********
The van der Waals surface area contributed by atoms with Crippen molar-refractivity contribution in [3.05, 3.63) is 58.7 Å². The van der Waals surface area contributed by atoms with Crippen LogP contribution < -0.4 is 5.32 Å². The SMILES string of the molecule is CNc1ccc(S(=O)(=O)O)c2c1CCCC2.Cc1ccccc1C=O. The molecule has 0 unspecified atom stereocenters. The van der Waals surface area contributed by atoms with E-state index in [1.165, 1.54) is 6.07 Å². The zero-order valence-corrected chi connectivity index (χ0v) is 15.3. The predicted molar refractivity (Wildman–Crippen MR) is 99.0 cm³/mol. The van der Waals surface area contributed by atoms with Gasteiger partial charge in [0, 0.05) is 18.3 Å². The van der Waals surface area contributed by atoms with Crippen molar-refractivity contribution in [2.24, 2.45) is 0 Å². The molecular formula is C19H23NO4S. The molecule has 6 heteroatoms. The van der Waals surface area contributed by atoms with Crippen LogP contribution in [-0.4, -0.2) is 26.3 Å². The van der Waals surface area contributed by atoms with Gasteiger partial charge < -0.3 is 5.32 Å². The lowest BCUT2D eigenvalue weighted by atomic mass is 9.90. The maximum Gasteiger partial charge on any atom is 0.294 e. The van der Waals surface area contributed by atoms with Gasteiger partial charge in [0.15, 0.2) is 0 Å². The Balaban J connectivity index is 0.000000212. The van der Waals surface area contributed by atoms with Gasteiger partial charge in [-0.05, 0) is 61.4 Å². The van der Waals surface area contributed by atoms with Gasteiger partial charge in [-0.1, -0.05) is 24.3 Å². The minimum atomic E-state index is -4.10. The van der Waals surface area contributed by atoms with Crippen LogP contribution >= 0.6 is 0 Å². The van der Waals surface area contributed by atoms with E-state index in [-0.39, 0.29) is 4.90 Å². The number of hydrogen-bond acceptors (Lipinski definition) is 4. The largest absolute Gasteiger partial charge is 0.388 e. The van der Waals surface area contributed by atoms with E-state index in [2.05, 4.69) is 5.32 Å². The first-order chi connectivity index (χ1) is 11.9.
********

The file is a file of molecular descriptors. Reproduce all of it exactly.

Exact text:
The van der Waals surface area contributed by atoms with Crippen molar-refractivity contribution in [3.05, 3.63) is 58.7 Å². The van der Waals surface area contributed by atoms with Crippen LogP contribution < -0.4 is 5.32 Å². The SMILES string of the molecule is CNc1ccc(S(=O)(=O)O)c2c1CCCC2.Cc1ccccc1C=O. The molecule has 0 unspecified atom stereocenters. The van der Waals surface area contributed by atoms with E-state index in [1.165, 1.54) is 6.07 Å². The zero-order valence-corrected chi connectivity index (χ0v) is 15.3. The predicted molar refractivity (Wildman–Crippen MR) is 99.0 cm³/mol. The van der Waals surface area contributed by atoms with Gasteiger partial charge in [0, 0.05) is 18.3 Å². The van der Waals surface area contributed by atoms with Crippen molar-refractivity contribution in [2.24, 2.45) is 0 Å². The molecular formula is C19H23NO4S. The molecule has 6 heteroatoms. The van der Waals surface area contributed by atoms with Crippen LogP contribution in [-0.4, -0.2) is 26.3 Å². The van der Waals surface area contributed by atoms with Gasteiger partial charge < -0.3 is 5.32 Å². The lowest BCUT2D eigenvalue weighted by atomic mass is 9.90. The maximum Gasteiger partial charge on any atom is 0.294 e. The van der Waals surface area contributed by atoms with Gasteiger partial charge in [0.15, 0.2) is 0 Å². The Balaban J connectivity index is 0.000000212. The van der Waals surface area contributed by atoms with Gasteiger partial charge in [-0.05, 0) is 61.4 Å². The van der Waals surface area contributed by atoms with Gasteiger partial charge in [-0.1, -0.05) is 24.3 Å². The minimum atomic E-state index is -4.10. The van der Waals surface area contributed by atoms with Crippen LogP contribution >= 0.6 is 0 Å². The van der Waals surface area contributed by atoms with E-state index in [-0.39, 0.29) is 4.90 Å². The number of hydrogen-bond acceptors (Lipinski definition) is 4. The largest absolute Gasteiger partial charge is 0.388 e. The van der Waals surface area contributed by atoms with E-state index in [2.05, 4.69) is 5.32 Å². The first-order chi connectivity index (χ1) is 11.9.